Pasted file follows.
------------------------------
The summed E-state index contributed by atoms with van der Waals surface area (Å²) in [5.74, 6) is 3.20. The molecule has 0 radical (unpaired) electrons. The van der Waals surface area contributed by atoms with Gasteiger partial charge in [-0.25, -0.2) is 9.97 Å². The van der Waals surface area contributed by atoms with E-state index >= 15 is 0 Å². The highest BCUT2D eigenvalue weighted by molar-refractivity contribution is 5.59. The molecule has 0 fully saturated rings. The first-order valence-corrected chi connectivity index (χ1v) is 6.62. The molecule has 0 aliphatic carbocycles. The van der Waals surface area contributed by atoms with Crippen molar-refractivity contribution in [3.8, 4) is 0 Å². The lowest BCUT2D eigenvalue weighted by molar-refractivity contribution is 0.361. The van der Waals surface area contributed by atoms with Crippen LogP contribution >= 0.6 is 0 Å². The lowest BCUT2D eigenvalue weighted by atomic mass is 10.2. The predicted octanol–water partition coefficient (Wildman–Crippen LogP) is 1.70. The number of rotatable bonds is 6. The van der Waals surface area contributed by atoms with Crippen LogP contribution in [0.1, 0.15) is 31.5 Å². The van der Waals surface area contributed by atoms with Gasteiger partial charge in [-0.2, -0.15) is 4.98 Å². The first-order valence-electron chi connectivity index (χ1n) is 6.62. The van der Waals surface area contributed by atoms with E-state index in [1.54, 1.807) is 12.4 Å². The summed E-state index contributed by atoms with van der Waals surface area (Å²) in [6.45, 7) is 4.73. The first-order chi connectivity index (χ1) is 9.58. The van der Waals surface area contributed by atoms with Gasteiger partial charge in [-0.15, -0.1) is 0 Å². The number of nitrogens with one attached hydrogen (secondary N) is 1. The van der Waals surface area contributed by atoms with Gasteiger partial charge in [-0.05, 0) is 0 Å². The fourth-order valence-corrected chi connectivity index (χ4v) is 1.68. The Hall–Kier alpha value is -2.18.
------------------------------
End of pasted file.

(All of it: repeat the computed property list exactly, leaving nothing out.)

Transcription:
The summed E-state index contributed by atoms with van der Waals surface area (Å²) in [5.74, 6) is 3.20. The molecule has 0 radical (unpaired) electrons. The van der Waals surface area contributed by atoms with Gasteiger partial charge in [-0.25, -0.2) is 9.97 Å². The van der Waals surface area contributed by atoms with E-state index >= 15 is 0 Å². The highest BCUT2D eigenvalue weighted by molar-refractivity contribution is 5.59. The molecule has 0 fully saturated rings. The first-order valence-corrected chi connectivity index (χ1v) is 6.62. The molecule has 0 aliphatic carbocycles. The van der Waals surface area contributed by atoms with Crippen molar-refractivity contribution in [3.8, 4) is 0 Å². The lowest BCUT2D eigenvalue weighted by molar-refractivity contribution is 0.361. The van der Waals surface area contributed by atoms with Crippen LogP contribution >= 0.6 is 0 Å². The lowest BCUT2D eigenvalue weighted by atomic mass is 10.2. The predicted octanol–water partition coefficient (Wildman–Crippen LogP) is 1.70. The number of rotatable bonds is 6. The van der Waals surface area contributed by atoms with Crippen LogP contribution in [0.1, 0.15) is 31.5 Å². The van der Waals surface area contributed by atoms with Gasteiger partial charge in [-0.2, -0.15) is 4.98 Å². The first-order valence-electron chi connectivity index (χ1n) is 6.62. The van der Waals surface area contributed by atoms with E-state index in [1.54, 1.807) is 12.4 Å². The summed E-state index contributed by atoms with van der Waals surface area (Å²) in [6.45, 7) is 4.73. The first-order chi connectivity index (χ1) is 9.58. The van der Waals surface area contributed by atoms with Gasteiger partial charge in [-0.15, -0.1) is 0 Å². The number of nitrogens with one attached hydrogen (secondary N) is 1. The van der Waals surface area contributed by atoms with Gasteiger partial charge in [-0.05, 0) is 0 Å². The fourth-order valence-corrected chi connectivity index (χ4v) is 1.68. The Hall–Kier alpha value is -2.18.